From a Facebook Group.
I thought you would like to know.
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This is not new. Here’s an old thread about it:
Thank you for the information. Recently I’ve had a group of 18-21 year olds inquire about renting. Hmmmmm. I guess they didn’t have a government ID on file.
The party algorithm isn’t new, but it appears from this post they have amended it, I assume as a reaction to the lastest Airbnb party shooting.
It used to be a combination of factors- under 25, entire house listing, short notice booking from local guest, short booking- 1 or two nights.
It appears that now it is down to no entire home bookings for under 25, period.
Must be a geo thing, had a couple of young Dutch kiddies IB recently, both under twenty five.
We are classified as a whole home listing.
Happy to be not in USA
That’s how I read it too.
I think it’s very good they implemented this policy. The brain of a human being matures at 25. Until then all sorts of things are theoretically possible.
Statistically I imagine Airbnb identified that the most problematic party reports came from bookings by under 25s.
But certainly hosts have had out of control party scenes by those in their 30s and lovely, respectful, 18 year old guests.
While I understand they are trying to prevent the bad press that comes along with these parties (I don’t for a minute think they are trying to protect hosts or their properties), the only reason they need to create an algorithm like this is because they hide crucial information from hosts, like the guest’s resident location, throwing up obstacles to thorough vetting, push IB on hosts, and don’t remove bad guests from the platform ( they do, but the issue has to be quite serious, it seems).
In other words, Airbnb wants to play helicopter parent instead of giving hosts the info they need to make their own decisions re accepting a booking.
I’m sure there are frustrated hosts and guests this algorithm blocks for no good reason. Like a repeat booker who was a great guest, a serious young person who not only isn’t a partier, but doesn’t even drink, and under 25s who have plenty of great reviews and good communication.
I was married, with a 1 year old child, a thriving business, and my own home by the time I was 23. Definitely not a house-trashing party risk.
It’s one thing to send a warning message that a booking may pose a risk, but hosts should be able to override that and accept the booking if they have good reason to deem it not risky.
It looks like this is a response from a customer support person, so you shouldn’t take what they say as policy.
I just went to the referenced article and it doesn’t say anything about renting whole places under the age of 25. That article is about creating an Airbnb account under the age of 18. Here’s a link:
As others have said, it’s part of their party policy, but age under 25 is only one of the factors.
That’s when you use the camera to count the kegs as they roll them in before calling the cops and keeping their payment. That will only happen once, and you won’t have to worry about partiers trying to rent for a while, because the word gets around.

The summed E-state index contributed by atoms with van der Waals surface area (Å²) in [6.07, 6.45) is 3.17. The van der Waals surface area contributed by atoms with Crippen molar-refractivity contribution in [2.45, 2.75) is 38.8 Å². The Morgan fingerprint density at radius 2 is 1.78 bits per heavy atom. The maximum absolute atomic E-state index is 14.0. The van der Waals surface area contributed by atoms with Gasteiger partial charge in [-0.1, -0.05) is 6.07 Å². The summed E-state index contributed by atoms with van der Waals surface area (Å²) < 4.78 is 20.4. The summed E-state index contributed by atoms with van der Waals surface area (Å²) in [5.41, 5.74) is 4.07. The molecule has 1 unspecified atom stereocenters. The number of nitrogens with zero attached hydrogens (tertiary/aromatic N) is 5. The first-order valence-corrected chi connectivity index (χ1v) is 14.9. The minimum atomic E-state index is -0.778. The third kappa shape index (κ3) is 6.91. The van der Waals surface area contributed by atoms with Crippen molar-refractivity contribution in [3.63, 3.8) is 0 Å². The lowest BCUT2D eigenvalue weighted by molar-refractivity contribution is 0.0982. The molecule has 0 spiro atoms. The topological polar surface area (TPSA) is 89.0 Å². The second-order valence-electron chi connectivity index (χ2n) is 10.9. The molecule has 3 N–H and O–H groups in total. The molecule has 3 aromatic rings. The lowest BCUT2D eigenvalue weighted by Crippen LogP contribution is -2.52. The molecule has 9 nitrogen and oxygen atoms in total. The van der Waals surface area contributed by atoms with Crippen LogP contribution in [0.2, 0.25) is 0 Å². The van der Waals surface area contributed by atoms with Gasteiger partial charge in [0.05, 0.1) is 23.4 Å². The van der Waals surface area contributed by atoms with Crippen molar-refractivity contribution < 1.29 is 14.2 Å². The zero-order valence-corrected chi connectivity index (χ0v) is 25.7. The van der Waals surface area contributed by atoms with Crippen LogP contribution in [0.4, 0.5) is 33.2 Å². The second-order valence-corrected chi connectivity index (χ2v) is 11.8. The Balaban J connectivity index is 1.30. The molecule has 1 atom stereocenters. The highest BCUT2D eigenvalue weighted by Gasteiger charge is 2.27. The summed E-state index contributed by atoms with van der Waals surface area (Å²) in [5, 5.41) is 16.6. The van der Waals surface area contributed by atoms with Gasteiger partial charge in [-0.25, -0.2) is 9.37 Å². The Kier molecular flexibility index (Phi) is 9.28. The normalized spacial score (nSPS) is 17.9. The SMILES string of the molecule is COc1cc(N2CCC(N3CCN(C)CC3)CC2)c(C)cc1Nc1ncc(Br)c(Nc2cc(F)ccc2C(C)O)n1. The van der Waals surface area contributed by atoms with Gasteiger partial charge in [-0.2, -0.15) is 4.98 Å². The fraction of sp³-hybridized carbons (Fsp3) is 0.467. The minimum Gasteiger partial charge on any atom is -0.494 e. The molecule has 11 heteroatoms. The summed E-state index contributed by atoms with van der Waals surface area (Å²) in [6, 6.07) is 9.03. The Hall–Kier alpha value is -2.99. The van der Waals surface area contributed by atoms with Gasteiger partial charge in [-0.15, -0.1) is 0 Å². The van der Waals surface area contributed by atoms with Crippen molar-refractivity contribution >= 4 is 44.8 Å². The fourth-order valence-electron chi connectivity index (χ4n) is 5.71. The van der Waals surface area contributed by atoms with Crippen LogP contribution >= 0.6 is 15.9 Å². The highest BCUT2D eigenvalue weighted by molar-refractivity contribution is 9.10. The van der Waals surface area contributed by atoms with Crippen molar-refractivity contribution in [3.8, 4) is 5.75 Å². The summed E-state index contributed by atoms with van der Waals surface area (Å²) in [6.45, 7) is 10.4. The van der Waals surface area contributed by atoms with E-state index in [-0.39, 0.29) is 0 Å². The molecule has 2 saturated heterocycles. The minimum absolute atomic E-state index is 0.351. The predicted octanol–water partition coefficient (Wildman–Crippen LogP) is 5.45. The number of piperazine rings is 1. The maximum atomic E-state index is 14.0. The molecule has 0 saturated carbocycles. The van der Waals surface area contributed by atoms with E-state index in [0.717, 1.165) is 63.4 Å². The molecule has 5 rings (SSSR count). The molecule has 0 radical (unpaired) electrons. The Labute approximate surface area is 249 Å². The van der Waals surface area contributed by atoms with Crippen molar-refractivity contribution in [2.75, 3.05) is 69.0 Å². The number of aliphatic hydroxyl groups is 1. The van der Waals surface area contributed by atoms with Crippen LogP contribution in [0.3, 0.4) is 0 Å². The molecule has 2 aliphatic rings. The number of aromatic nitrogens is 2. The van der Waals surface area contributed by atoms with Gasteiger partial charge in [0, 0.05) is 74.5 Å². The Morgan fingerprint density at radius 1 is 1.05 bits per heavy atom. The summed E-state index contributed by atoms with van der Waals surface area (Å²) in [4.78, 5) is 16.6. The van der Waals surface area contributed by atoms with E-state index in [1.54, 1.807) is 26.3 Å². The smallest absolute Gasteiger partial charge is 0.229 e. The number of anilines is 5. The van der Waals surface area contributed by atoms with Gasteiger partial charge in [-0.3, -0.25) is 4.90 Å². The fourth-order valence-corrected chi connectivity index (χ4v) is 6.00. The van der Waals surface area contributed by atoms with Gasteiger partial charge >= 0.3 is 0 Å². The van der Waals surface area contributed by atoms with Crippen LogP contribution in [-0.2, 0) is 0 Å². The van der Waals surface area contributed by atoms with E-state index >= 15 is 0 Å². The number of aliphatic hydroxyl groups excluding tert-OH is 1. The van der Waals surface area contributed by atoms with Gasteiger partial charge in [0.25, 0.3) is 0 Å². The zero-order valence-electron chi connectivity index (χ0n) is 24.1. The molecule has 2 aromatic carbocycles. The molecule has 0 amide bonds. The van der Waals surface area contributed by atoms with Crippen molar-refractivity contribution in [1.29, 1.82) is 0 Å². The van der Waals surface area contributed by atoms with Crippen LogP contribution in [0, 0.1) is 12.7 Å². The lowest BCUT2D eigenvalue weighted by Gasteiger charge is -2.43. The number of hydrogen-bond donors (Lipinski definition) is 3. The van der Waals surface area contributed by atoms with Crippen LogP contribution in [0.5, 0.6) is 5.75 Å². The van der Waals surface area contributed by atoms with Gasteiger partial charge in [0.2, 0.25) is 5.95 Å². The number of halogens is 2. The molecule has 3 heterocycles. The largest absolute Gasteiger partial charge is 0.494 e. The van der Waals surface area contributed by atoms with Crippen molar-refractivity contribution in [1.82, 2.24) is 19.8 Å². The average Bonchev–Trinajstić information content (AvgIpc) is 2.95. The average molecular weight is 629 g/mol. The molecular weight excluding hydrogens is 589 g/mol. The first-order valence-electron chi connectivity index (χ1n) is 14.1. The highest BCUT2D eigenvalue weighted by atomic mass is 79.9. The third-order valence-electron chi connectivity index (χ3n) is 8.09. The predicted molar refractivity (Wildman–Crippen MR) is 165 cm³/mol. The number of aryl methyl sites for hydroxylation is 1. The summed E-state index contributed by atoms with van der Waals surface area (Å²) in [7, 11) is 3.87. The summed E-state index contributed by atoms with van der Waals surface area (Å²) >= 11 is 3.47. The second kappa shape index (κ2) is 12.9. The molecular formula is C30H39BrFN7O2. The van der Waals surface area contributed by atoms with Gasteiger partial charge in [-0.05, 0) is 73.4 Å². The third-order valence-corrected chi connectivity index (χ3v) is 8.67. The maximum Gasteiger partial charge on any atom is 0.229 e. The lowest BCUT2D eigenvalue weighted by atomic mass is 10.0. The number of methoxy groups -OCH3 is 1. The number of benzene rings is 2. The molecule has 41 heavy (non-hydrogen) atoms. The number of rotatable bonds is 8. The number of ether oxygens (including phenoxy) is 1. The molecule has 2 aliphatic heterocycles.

A bunch of big amps and sound equipment are also a bit of a sign that this isn’t going to be a quiet little get-together for grandma’s birthday.
Hate to say it, but 75% of my pain in the arse guests who caused extra cleaning (read , food mess, makeup & dyes, smoking) & damage were under 25 booker or friend group (vs family) w/ under 25’s.
No sir, I don’t like ‘em unless it’s a corporate booking. I had one claim he and biz partners were coming for work and they were my worst guests to date. As an individual traveler dude has 10 reviews, 5-stars.
I had Air block someone from booking me a few months ago. The guest messaged me for help and I couldn’t figure out what was up for a bit. Person was last minute, under 25 and local. They tried to pass me contact info to book direct. Um, no thanks, in this case.
Current guest is local, last minute (day before) and over 40. Going great and has extended stay twice. My favorite kind of folks.
I would agree that the majority of people in their late teens and early twenties, especially these days (because seemingly not that many have grown up with much expected of them), have little idea how to clean up after themselves, and are not careful with things.
It’s understandable that if they have never had to spend their own money to buy appliances and furnishings, they have no concept of how much things cost, how much repairs cost, and so give little thought to whether they cut directly on the countertop instead of using the cutting board, force something that isn’t opening or functioning easily, thereby damaging or destroying it, etc.
And most people that age are not concerned in general with things in their surroundings. They’ll eat pizza in bed or on the sofa, because some stains on things simply don’t bother them, even in their own homes. They might get upset if their new jeans get stained, or their expensive mountain bike gets damaged, or their phone screen gets cracked, but household stuff is sort of outside their realm of attention.
So in that way, yes, I think they can tend to be PITA guests.
But I’ve certainly had guests under 25 who were delightful and respectful, left their room and bathroom tidy and clean and always cleaned up after themselves in the shared kitchen.
If you catch a renter having a party- can you kick them out? Or how does that work? Is it written in the rules somewhere?